The Scourge of Under-sized Joists

Joist – the large beams that give the strength to your floor system.

Scourge – A source of widespread dreadful affliction and devastation such as that caused by pestilence or war.

Okay, okay, that's probably an overstatement, but it makes the point:

Never, never skimp on joist sizes to try to save money. In fact, I strongly urge you to go up to the next larger size from what is recommended.

My story for today is really heartbreaking.

I've been installing all the stained woodwork in a (roughly) 2 million dollar custom home (that's a really nice home here in the inland Southeast). It's a really quality structure on a lake, full of very high-grade elements and fixtures. This did not surprise me, because I had reason to know that the homeowner has made his fortune in commercial construction. It shows.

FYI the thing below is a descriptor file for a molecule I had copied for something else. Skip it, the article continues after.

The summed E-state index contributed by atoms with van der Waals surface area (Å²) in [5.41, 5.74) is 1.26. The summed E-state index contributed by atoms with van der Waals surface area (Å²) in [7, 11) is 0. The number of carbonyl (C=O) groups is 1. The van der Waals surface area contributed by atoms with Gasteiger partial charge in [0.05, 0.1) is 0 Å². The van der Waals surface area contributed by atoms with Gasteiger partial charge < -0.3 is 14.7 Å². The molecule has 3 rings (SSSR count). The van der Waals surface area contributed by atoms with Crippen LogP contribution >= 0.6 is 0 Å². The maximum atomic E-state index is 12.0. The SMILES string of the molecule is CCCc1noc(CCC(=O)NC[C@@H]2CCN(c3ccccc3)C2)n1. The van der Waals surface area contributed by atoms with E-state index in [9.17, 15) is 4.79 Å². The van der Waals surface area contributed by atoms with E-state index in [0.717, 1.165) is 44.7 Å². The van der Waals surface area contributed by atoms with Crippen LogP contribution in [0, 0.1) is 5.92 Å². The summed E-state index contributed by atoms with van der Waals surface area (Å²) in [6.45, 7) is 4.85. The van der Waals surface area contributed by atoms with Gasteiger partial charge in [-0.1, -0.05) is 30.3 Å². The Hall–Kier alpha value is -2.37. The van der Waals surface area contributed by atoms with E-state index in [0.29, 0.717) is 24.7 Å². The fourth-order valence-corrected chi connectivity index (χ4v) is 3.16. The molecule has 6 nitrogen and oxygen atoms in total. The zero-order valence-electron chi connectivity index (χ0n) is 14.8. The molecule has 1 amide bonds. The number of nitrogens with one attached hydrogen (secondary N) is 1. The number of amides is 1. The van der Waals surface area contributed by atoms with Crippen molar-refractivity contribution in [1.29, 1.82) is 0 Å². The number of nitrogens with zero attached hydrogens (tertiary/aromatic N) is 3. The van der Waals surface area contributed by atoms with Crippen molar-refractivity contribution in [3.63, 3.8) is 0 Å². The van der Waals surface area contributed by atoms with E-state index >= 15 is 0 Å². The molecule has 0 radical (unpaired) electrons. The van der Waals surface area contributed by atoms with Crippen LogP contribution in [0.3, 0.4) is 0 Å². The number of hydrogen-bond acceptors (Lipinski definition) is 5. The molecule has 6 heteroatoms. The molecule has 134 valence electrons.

But one thing started bothering me. Whenever I would set a cabinet against an exterior wall, it would sit flat against the floor but lean away from the wall. This is a tell-tale sign that the joists are bowing down, thus making the floor-to-wall angle greater than 90 degrees. After a few incidences of this, I went into the basement and was shocked to see…

Twelve-inch Joists (I-joists, to be more specific for those of you who would care).

Later in the day, I asked the framing contractor about this. He said that, in a meeting before construction began, the owner had decided — against his recommendations — to go with 12″ joists instead of the 16″ joists called for in the plans. This is in a rural area where framing inspections are not an issue.

He did it to save a little money.

His experience led him to believe that it wouldn't be a problem.

The scary thing is that at this point the house is nowhere near being “fully loaded”.

Then there's the question of what time and moisture fluctuations will do to joists under that amount of stress.

Please learn from this man's mistakes. If you have the option, go up to the next size on your joists. You'll thank me.